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Your Words Can Get You Sued, Part 2

Barbie, Feminist, NFL, Breast Cancer, Steroids, Pretty

Halloween frights come once a year. What’s even scarier to corporate HR and legal teams is the ongoing risk of litigation over miscommunication in the workplace.

Sometimes the miscommunication is about minor misunderstandings. Other times the messages conveyed lead to lawsuits. This is a significant issue in the U.S., where 27% of annual corporate revenues are typically spent on litigation stemming from harmful communication.

We hear a lot about toxic and discriminatory language. What’s the difference? We’re here to explain, and to help keep you out of hot water with our Reflect AI, a communication solution that gives feedback on your messages in real-time, prior to send.

You can get our free Reflect AI for Gmail in Google Workspace here:

Last week’s blog looked at toxic, harmful language — communication that is disrespectful, offensive, and hurtful. This week, we’re exploring the meaning of discriminatory, unlawful language. Discriminatory language targets a person or group of people based on federally protected characteristics, such as race, color, religion, sex, national origin, age (40 and older), disability or genetic information. Federal law bans discrimination in all aspects of employment.

Here are 15 examples of unlawful language relating to employment, and the response you’d get to typing this into email using Reflect AI:

“Asians don’t make good managers”

“His qualifications are good, but we’re not hiring any more Indians on the team”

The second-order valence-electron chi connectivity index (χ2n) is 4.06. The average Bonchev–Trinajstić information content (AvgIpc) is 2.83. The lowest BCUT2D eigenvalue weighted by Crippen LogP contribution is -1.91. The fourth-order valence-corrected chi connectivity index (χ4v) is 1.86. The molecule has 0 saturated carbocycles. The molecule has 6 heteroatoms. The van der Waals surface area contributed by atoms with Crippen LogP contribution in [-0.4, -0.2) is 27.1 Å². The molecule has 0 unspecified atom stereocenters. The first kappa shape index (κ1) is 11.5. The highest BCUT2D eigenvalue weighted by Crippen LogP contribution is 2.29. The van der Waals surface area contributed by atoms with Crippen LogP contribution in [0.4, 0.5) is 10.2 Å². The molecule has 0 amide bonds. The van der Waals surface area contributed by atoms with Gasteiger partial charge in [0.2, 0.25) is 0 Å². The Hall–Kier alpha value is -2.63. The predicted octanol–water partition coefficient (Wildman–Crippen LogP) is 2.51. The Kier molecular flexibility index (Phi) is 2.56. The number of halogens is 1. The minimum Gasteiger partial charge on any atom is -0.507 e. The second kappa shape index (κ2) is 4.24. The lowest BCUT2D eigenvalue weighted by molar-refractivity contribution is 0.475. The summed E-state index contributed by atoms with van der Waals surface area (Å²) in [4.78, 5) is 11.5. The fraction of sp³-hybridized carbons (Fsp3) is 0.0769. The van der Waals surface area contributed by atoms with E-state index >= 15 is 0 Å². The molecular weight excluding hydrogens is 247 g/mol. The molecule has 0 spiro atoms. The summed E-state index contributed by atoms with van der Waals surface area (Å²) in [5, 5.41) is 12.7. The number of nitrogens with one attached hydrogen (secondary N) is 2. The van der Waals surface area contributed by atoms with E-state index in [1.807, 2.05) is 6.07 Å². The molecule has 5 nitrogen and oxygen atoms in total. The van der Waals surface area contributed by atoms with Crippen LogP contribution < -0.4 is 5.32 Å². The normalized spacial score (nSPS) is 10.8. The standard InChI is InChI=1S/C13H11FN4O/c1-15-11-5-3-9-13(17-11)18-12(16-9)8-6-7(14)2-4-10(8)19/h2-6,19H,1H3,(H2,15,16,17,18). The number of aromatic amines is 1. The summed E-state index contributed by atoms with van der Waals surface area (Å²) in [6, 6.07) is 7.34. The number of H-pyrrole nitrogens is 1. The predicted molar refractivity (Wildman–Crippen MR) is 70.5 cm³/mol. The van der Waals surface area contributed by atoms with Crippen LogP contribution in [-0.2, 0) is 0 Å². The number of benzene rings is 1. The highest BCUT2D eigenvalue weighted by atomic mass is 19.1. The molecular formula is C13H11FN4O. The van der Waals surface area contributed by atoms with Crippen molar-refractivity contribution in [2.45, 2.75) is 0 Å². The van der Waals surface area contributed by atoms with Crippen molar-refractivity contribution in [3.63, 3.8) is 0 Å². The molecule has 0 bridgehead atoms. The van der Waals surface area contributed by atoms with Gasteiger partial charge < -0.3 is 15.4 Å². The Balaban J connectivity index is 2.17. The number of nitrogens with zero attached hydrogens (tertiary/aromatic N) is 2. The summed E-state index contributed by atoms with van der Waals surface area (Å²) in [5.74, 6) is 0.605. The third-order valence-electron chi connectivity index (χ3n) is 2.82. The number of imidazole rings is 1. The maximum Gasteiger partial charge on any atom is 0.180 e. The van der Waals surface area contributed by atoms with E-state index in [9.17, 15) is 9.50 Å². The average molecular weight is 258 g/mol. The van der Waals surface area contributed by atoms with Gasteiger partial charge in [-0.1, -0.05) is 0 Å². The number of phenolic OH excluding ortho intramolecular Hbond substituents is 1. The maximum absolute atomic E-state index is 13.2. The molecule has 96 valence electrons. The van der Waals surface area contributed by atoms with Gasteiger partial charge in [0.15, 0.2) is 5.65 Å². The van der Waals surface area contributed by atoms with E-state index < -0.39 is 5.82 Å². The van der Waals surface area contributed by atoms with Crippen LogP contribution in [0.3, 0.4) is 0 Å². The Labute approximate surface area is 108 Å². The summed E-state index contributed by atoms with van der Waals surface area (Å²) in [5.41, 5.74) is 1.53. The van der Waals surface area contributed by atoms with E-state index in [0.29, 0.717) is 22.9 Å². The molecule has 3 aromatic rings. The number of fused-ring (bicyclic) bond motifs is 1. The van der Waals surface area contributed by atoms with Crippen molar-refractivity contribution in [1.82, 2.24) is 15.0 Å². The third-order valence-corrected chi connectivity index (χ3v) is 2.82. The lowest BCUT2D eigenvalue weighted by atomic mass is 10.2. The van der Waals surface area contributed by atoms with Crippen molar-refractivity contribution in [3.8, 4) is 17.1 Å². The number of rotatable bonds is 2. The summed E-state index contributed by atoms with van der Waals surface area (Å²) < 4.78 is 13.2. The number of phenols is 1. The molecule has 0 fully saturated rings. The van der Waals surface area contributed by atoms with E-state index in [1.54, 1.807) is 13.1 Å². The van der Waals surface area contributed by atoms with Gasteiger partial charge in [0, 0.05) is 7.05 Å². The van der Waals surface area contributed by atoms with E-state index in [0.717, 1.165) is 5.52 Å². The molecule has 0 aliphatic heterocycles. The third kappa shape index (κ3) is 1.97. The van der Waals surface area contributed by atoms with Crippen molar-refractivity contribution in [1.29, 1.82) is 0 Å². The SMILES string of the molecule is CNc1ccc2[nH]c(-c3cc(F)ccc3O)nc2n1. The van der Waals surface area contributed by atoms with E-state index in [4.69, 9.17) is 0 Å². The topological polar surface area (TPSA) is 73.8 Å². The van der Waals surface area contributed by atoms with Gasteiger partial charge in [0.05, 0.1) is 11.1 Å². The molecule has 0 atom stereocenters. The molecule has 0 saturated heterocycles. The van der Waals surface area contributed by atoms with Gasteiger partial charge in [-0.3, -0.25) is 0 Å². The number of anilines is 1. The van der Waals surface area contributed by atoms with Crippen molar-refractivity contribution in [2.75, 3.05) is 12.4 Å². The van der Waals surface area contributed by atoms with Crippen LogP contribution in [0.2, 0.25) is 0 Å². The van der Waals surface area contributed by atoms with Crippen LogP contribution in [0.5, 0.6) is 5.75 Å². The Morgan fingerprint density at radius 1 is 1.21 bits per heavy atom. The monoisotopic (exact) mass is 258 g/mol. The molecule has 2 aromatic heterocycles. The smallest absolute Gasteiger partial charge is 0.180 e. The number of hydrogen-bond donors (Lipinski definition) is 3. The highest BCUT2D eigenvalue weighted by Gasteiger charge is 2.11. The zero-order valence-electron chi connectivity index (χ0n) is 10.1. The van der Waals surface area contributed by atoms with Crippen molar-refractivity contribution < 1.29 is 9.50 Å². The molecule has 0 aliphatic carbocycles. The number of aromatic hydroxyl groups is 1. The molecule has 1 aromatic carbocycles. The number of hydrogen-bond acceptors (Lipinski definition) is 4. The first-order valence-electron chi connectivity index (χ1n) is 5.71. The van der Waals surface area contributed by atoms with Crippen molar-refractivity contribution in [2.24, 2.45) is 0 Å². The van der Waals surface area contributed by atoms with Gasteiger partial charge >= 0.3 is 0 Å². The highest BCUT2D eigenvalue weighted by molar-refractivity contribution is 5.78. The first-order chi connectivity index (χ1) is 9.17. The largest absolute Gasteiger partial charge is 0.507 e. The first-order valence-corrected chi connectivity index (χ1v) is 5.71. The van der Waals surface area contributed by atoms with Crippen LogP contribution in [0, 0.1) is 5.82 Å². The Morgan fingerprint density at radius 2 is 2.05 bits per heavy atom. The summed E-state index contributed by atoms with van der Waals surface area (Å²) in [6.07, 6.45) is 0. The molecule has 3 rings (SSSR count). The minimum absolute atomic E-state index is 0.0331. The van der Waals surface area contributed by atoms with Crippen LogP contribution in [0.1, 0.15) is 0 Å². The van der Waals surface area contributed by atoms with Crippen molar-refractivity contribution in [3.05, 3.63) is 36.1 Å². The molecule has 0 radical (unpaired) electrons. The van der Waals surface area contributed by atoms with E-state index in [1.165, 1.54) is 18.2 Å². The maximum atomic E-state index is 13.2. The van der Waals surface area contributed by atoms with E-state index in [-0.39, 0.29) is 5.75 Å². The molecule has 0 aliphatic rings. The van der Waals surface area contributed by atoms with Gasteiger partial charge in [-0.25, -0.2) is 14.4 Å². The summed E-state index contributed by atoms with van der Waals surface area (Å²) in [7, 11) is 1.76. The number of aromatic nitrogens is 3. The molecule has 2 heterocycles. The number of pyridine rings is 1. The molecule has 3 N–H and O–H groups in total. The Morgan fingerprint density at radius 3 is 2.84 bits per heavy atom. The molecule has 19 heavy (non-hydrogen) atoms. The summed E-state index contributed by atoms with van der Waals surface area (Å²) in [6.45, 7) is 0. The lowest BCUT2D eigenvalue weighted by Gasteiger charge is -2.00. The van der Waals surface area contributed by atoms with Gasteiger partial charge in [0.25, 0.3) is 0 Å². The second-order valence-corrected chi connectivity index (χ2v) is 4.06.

“She's about to pop out another baby and won't be able to concentrate at work”

“Women don't have what it takes to be a tough CEO”

“I took one look at him in his wheelchair and told him we weren't hiring at this time, even though we were”

“Pass on the visually impaired candidate — we'll have to make accommodations and that'll cost money”

“Wearing that hijab to the interview was one reason we didn’t give her the job”

“You really think the guys will tolerate a lesbian manager?”

“Pull the trans employee from the sales team — she might make customers uncomfortable”

“I took one look at him in the interview and thought we need younger blood”

“It'd be so great to have you under me”

“I'd love it if you'd come to the office on Halloween in costume dressed as a sexy nurse”

“If that new little thing from marketing was a little older I'd try to hit it”

“When it's time for raises, I'm certainly going to remember that he testified in that lawsuit against the company”

“I'm tired of hearing her whine about how she thinks the guys in the shop are harassing her, so let's make her want to quit”

Reflect AI is designed to hold up a mirror to what you’re saying, so you can see how the words you use might be interpreted on the other end. It’s an always-on monitor that protects employees from serious mistakes that lead to lower morale, lower productivity, high turnover and costly lawsuits.

We don’t tell you what to say or prevent you from saying it. You’re in control of your messages. Our goal is to steer you in a thoughtful, respectful, helpful direction, every time you communicate. That’s a road everyone wants to travel. Otherwise, you just may get ghosted — or worse — for your frightful language.

Carolyne Zinko is the editorial director and AI editor at Alphy.

Reflect AI by Alphy is a SaaS platform that flags harmful language, including topic, tone, “isms,” confidence, mindset and appropriateness. Our AI language classifier detects risks in emails prior to send, flags conversational missteps (and successes) in video meetings in real-time, and upskills individual communication with targeted and personalized microlearning.


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